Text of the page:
"We retained a compound where the period of the guest was close to the pitch of urea [the host], just slightly larger," Flavien Aubert and Bertrand Toudic of the University of Rennes told nanotechweb.org. "Pressure only reduces the parameter of the guest, which is much softer, and so we were able to make the parameter of the host and of the guest equal. (Actually, the guest parameter is twice the host parameter). Now, and over many kilobars, the two host and guest systems are 'attached' as in normal crystals. It is a direct proof of a lock-in energy term in such self-assembled supramolecular [crystals]."

The composite self-assembled crystal consisted of a host molecule of helicoidal urea, which contains roughly cylindrical channels with an available diameter of 5.5 Ångstrom and alkane guest molecules inside the channels. The team used neutron diffraction to measure the lattice parameters of the molecules.

"If you have incommensurability, the two subsystems are not 'attached' together and you can slide them without any energy cost," said Toudic. "You can imagine the importance of such aperodicity in dynamics on the nanoscale and especially in nanopores."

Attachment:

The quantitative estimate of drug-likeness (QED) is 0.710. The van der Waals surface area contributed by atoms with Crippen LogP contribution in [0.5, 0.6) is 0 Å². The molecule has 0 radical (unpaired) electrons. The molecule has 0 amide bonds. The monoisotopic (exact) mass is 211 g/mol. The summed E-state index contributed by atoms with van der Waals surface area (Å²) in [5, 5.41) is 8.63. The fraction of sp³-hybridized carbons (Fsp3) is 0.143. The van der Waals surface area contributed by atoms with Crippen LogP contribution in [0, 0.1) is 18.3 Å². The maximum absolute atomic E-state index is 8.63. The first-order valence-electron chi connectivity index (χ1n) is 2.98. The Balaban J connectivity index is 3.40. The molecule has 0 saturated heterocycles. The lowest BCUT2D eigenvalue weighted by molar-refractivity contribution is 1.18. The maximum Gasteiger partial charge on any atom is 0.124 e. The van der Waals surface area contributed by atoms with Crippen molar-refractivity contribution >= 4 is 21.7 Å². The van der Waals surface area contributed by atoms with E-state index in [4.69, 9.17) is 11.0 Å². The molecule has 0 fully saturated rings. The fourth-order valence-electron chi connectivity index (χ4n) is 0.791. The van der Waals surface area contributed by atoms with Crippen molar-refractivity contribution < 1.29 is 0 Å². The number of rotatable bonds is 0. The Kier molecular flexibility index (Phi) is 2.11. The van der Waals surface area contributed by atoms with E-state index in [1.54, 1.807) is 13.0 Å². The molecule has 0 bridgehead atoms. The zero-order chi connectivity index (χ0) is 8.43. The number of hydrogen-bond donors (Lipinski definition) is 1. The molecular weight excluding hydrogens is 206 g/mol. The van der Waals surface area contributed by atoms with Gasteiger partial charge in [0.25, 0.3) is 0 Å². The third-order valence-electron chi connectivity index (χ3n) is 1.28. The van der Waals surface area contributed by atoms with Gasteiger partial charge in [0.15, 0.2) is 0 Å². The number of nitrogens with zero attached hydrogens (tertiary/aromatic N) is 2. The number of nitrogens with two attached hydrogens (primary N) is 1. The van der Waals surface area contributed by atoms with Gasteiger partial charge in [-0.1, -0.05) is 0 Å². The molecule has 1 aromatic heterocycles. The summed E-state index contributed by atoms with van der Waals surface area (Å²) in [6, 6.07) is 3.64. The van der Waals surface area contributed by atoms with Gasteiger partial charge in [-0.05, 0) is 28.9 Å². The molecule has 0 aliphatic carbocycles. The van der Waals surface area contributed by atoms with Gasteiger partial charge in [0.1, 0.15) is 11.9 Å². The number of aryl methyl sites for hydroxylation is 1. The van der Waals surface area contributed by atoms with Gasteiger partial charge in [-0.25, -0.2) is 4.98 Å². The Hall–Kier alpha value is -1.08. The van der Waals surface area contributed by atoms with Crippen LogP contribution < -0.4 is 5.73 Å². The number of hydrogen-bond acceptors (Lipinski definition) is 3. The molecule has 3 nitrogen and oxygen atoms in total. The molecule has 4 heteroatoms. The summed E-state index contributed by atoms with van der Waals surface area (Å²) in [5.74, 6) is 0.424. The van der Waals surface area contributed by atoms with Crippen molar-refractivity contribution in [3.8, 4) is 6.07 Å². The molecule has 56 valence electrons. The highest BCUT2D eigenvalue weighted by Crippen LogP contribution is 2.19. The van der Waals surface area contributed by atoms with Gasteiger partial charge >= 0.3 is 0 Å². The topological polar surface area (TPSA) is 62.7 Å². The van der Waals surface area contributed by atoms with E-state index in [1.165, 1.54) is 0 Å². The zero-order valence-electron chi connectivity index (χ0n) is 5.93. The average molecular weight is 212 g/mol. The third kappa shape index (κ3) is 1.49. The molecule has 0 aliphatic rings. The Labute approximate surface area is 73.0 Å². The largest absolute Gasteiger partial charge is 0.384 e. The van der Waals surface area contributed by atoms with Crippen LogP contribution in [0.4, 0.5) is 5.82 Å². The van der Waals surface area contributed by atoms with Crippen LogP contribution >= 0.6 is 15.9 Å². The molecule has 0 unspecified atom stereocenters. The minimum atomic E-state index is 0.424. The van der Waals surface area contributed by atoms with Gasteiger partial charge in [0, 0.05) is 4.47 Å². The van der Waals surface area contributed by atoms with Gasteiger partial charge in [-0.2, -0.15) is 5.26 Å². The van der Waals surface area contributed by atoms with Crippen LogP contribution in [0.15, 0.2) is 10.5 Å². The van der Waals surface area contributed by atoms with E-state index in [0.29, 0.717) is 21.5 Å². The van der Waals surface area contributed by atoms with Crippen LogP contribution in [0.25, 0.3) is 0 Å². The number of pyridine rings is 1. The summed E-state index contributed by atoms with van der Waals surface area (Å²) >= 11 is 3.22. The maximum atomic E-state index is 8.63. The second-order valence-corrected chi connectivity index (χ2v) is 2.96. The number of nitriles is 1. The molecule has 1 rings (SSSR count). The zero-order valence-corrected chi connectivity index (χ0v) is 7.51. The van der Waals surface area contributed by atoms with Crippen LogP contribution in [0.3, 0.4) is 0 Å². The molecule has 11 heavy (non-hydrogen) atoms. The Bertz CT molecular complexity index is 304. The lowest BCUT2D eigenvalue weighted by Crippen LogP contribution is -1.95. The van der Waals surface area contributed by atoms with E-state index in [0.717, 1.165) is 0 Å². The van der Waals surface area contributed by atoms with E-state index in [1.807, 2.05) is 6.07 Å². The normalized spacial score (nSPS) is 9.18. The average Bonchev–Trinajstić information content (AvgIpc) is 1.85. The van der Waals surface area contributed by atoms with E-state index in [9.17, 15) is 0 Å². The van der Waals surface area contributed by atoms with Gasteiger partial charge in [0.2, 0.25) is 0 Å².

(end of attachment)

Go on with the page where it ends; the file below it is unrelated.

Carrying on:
By applying pressure to the crystal Toudic and colleagues tuned its properties, moving the crystal from an incommensurate to a commensurate state.

"The continuous control of the guest repeat gives a unique tool for tuning one-dimensional properties of confined compounds," said Toudic. "Our results open a broad field of scientific subjects that can be tackled combining the low friction of incommensurate nanoporous materials with the conformational, optic and electronic properties of guest molecules. These topics include nanofluidics and nanotribology, both of which have very important practical applications. Nanometre-sized containers also have huge potential for use in molecular manipulation and chemical reactions."

The researchers reported their work in Physical Review Letters.